The Last Picture Show? Theater Chains Are Finding Themselves in a Truly Scary Movie as Rampant Overbuilding Has Led to Problems

Newsweek, September 18, 2000 | Go to article overview

The Last Picture Show? Theater Chains Are Finding Themselves in a Truly Scary Movie as Rampant Overbuilding Has Led to Problems


The films may not be getting any better, but the theaters sure are. When Misty Croughen and Dara Robertson of Ventura County, Calif., went to see "Nutty Professor II: The Klumps," they enjoyed stadium seating, gourmet snacks, handy cupholders, a choice of starting times at convenient 30-minute intervals and crystal-clear digital sound. "You pay more," says computer programmer Croughen, who handed over $7.75 per ticket at the Edwards Camarillo Palace 12 Cinemas. "But it's worth it."

The moviegoers' nirvana, however, has turned into a financial hell for the nation's big theater chains. Five years ago such exhibitors as AMC and Regal launched a building blitz as they set out to transform the pedestrian act of moviegoing into a plush theme-park-like experience. Sony's popular Metreon in San Francisco touts 15 theaters, one giant Imax screen, nine restaurants and even a Maurice Sendak "Where the Wild Things Are" store. The goal was to lure people to the movies more often and have them spend more per trip on fancier concessions. The proliferation of new theaters was also supposed to usher in a golden new era of moviegoing, with screens available for new hits, the classics and indie films. In 1995 there were 27,805 screens in the United States. By last year the number had jumped 34 percent to 37,185.

The construction boom, however, hasn't had a happy Hollywood ending. While the number of theaters exploded, ticket sales have increased at a far slower rate. Now the new theaters are fighting over the same customers and killing off the older shoebox-size theaters. In Houston the AMC Studio 30 sits less than four miles from the 24-screen Cinemark Tinseltown, and last week both were showing 21 of the same movies. "We put megaplexes too close to competing megaplexes and even our own theaters," admits Edwards Theatres' Steve Coffey. …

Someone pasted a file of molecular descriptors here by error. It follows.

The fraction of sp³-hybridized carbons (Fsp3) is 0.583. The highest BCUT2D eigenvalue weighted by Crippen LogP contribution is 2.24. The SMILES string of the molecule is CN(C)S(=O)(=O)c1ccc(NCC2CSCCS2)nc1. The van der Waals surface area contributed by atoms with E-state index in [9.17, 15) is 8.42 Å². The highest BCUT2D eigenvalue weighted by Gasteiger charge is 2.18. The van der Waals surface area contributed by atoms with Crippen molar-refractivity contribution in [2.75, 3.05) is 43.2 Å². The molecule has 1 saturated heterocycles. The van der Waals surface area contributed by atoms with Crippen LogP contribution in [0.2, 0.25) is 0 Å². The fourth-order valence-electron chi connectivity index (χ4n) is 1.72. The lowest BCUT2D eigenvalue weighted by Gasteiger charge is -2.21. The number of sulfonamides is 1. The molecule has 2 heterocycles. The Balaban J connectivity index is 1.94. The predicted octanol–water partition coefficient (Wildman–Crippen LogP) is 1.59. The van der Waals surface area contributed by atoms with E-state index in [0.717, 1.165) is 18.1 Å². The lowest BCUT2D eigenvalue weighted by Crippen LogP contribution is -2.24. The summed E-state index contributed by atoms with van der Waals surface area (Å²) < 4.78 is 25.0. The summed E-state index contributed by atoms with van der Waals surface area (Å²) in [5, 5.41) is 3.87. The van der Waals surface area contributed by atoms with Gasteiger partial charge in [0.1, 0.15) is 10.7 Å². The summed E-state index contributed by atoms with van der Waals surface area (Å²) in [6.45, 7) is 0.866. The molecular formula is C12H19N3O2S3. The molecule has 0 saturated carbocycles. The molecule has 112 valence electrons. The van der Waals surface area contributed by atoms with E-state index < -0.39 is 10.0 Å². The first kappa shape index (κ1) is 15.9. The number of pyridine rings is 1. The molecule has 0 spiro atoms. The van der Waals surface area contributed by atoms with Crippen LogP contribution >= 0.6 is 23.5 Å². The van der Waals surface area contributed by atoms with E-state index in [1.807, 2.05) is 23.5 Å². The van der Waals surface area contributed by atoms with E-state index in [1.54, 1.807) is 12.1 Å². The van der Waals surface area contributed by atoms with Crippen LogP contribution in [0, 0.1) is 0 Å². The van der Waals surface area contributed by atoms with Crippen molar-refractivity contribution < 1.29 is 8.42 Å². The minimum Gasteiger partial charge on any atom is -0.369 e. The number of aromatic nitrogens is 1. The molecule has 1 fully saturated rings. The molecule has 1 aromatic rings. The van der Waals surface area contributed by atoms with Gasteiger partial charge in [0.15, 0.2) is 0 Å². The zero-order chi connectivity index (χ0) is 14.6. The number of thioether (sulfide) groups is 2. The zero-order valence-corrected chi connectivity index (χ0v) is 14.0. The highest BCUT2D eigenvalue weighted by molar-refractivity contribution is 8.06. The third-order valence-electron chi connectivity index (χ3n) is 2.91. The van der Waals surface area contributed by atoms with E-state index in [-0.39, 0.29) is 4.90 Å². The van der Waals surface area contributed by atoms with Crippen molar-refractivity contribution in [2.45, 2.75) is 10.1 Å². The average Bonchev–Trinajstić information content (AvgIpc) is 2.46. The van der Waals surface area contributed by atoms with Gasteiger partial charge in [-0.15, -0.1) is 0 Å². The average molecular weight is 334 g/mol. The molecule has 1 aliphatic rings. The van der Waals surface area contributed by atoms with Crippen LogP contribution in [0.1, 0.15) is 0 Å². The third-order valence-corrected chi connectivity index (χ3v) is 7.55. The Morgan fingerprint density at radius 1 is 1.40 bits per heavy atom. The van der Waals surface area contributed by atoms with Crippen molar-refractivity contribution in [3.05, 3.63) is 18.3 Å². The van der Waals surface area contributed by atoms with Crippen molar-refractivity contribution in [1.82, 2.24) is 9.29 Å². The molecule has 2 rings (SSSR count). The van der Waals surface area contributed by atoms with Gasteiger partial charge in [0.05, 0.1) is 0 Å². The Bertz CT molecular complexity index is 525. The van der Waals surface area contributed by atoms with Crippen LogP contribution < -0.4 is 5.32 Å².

The rest of this article is only available to active members of Questia

Already a member? Log in now.

Notes for this article

Add a new note
If you are trying to select text to create highlights or citations, remember that you must now click or tap on the first word, and then click or tap on the last word.
One moment ...
Default project is now your active project.
Project items
Notes
Cite this article

Cited article

Style
Citations are available only to our active members.
Buy instant access to cite pages or passages in MLA 8, MLA 7, APA and Chicago citation styles.

(Einhorn, 1992, p. 25)

(Einhorn 25)

(Einhorn 25)

1. Lois J. Einhorn, Abraham Lincoln, the Orator: Penetrating the Lincoln Legend (Westport, CT: Greenwood Press, 1992), 25, http://www.questia.com/read/27419298.

Note: primary sources have slightly different requirements for citation. Please see these guidelines for more information.

Cited article

The Last Picture Show? Theater Chains Are Finding Themselves in a Truly Scary Movie as Rampant Overbuilding Has Led to Problems
Settings

Settings

Typeface
Text size Smaller Larger Reset View mode
Search within

Search within this article

Look up

Look up a word

  • Dictionary
  • Thesaurus
Please submit a word or phrase above.
Print this page

Print this page

Why can't I print more than one page at a time?

Help
Full screen
Items saved from this article
  • Highlights & Notes
  • Citations
Some of your highlights are legacy items.

Highlights saved before July 30, 2012 will not be displayed on their respective source pages.

You can easily re-create the highlights by opening the book page or article, selecting the text, and clicking “Highlight.”

matching results for page

    Questia reader help

    How to highlight and cite specific passages

    1. Click or tap the first word you want to select.
    2. Click or tap the last word you want to select, and you’ll see everything in between get selected.
    3. You’ll then get a menu of options like creating a highlight or a citation from that passage of text.

    OK, got it!

    Cited passage

    Style
    Citations are available only to our active members.
    Buy instant access to cite pages or passages in MLA 8, MLA 7, APA and Chicago citation styles.

    "Portraying himself as an honest, ordinary person helped Lincoln identify with his audiences." (Einhorn, 1992, p. 25).

    "Portraying himself as an honest, ordinary person helped Lincoln identify with his audiences." (Einhorn 25)

    "Portraying himself as an honest, ordinary person helped Lincoln identify with his audiences." (Einhorn 25)

    "Portraying himself as an honest, ordinary person helped Lincoln identify with his audiences."1

    1. Lois J. Einhorn, Abraham Lincoln, the Orator: Penetrating the Lincoln Legend (Westport, CT: Greenwood Press, 1992), 25, http://www.questia.com/read/27419298.

    Cited passage

    Thanks for trying Questia!

    Please continue trying out our research tools, but please note, full functionality is available only to our active members.

    Your work will be lost once you leave this Web page.

    Buy instant access to save your work.

    Already a member? Log in now.

    Search by... Author
    Show... All Results Primary Sources Peer-reviewed

    Oops!

    An unknown error has occurred. Please click the button below to reload the page. If the problem persists, please try again in a little while.